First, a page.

- First, check your catalog for CDs by any musician you would consider a “performance artist” or “concept artist.” You can also check at the end of this post for some suggestions. Next, create a display where you connect these albums to biographies that may be in your adult nonfiction section, novels about teen musicians, and other nonfiction titles relating to the artist’s aesthetic, from vintage fashion to abstract art. If you don’t feel you know enough about this topic, this is a great opportunity to bring in your teen advisory board or an awesome library student intern.
- Sponsor a night of music video deconstruction–only you’ll have to call it something better if you want anyone to come. If you have a teen advisory board, they should be the ones to facilitate the evening. Queue up the most interesting videos by the most out-there musicians, print out copies of song lyrics, and invite the teens to play producers, critics, and artists. When I taught music videos to a group of high schoolers, I took a variety of approaches: 1) play the song first, ask what they imagine the video to look like and the song to mean, and then show the video; 2) play the video with no sound, ask for feedback, and then play again with sound and looking at the lyrics; 3) read the lyrics, talk about the meaning of the lyrics and the potential video, and then watch and listen. All of these offer the chance to get creative juices flowing, conversation happening, and criticism going. If your teens are up for it, ask them to pair each song/video with their own words or images about what it means to them, or get them to lead a discussion on why they think the artists make such choices. End the night with an open mic.
- You probably know of some individual patrons or of teen groups already meeting in the library who are interested in music, art, and writing. Put them together! What’s interesting about these artists is that they seem to have a whole team of people, as well as a library of influences and inspirations, behind them. So get your teens to do the same! Using your fiction and nonfiction collection and their imaginations, get them to create one or many performance artist concepts–someone who dresses only in hoop skirts, who dyes her hair purple, and sings about calculus? A male-female duo who cross-dresses and makes sure only to sing songs written in sonnet form? Possibilities are endless, and this can easily be a theoretical activity that anyone can participate (just leave materials on a table in your teen room, and decorate a bulletin board or wall to put up people’s ideas) or a large-scale, longer project that culminates in an end-of-summer concert.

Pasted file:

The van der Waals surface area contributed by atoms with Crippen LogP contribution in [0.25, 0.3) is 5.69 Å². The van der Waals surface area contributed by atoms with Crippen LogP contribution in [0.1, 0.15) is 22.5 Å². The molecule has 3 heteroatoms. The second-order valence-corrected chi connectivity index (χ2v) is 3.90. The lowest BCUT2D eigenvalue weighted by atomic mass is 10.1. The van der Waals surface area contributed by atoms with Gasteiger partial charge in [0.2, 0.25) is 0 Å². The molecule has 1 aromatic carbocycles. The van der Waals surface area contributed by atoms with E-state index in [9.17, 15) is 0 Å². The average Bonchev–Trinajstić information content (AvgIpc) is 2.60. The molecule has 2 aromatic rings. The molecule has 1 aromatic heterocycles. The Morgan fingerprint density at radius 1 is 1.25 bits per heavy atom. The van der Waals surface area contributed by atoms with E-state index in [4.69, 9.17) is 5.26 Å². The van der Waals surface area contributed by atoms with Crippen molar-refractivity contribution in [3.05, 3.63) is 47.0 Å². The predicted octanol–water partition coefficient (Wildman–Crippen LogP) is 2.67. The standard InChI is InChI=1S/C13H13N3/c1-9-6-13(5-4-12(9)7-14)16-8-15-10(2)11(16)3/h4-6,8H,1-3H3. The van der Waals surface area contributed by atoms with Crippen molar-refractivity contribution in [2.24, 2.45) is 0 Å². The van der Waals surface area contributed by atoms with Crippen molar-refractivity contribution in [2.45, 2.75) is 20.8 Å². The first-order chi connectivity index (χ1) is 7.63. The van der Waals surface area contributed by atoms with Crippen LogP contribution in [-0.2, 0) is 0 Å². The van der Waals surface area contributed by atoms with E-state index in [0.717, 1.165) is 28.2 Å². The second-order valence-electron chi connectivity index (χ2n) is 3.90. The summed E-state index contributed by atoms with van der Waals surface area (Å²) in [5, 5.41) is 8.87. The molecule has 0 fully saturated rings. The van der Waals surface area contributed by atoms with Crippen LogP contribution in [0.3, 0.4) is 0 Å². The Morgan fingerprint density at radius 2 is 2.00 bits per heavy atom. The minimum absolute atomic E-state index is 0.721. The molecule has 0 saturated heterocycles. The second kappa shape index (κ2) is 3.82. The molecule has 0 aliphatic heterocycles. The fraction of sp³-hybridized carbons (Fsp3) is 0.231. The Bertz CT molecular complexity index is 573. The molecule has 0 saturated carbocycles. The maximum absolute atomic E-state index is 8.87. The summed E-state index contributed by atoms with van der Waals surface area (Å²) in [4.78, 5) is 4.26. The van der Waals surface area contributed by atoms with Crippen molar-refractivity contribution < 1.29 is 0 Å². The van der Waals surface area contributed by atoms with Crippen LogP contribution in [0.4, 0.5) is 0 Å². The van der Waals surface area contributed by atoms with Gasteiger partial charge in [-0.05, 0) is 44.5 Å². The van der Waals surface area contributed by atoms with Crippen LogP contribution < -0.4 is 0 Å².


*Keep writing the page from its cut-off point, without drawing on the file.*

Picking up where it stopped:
- Less vocal (terrible pun, sorry
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You know how, no matter how many hundred channels you have, there is nothing on TV? More and more, people are turning to webseries and vlogs for fresher kinds of humor and entertainment. So why not start a vlog series for your library website, or get a bunch of teens together to write a script for an original series? You could also take advantage of the short format of these videos and host a “festival” of screenings of the best series and vlogs out there. Now that so many computers come fully equipped with a basic webcam and editing software, this is an inexpensive way to get creative and to learn more about technology.
Here are some great vlogs and webisodes that should provide you with inspiration as they entertain you.
- The Lizzie Bennet Diaries: This relatively new series transfers Jane Austen’s novel to the life of a grad student recording her angst. It’s funny and a great way to make classic literature applicable to our current times. If your patrons are having trouble getting ready for their AP English exam, use this to take off the stress.
- Everyone’s new favorite method of publicity is to film a book trailer, highlighting themes or great one-liners from upcoming books. But there’s no reason why you couldn’t get a group of teens to create their own trailer for a book that came out long ago. Pick a favorite, get a storyboard, and get filming!
- There are tons of book bloggers out there doing innovative things to get readers to see them as the foremost hotspots for new releases. One popular feature is “in my mailbox” (cf. The Story Siren), when bloggers round up the week’s worth of purchases, galley receipts, and more to whet readers’ appetites. Other bloggers, like Loretta at Between the Pages, do this on video, showing off covers and taking readers on tours of local bookstores and libraries. Other bloggers use this as an opportunity to show off that week’s reading list or upcoming titles they’re coveting. What a great way that you could highlight new collections or underused materials!
- For your incredibly crafty patrons, you can plan a great stop-motion video to learn about construction and design. Picturebook writer-illustrator David Hyde Costello has created videos of Rube Goldberg-esque contraptions made all out of paper and cardboard.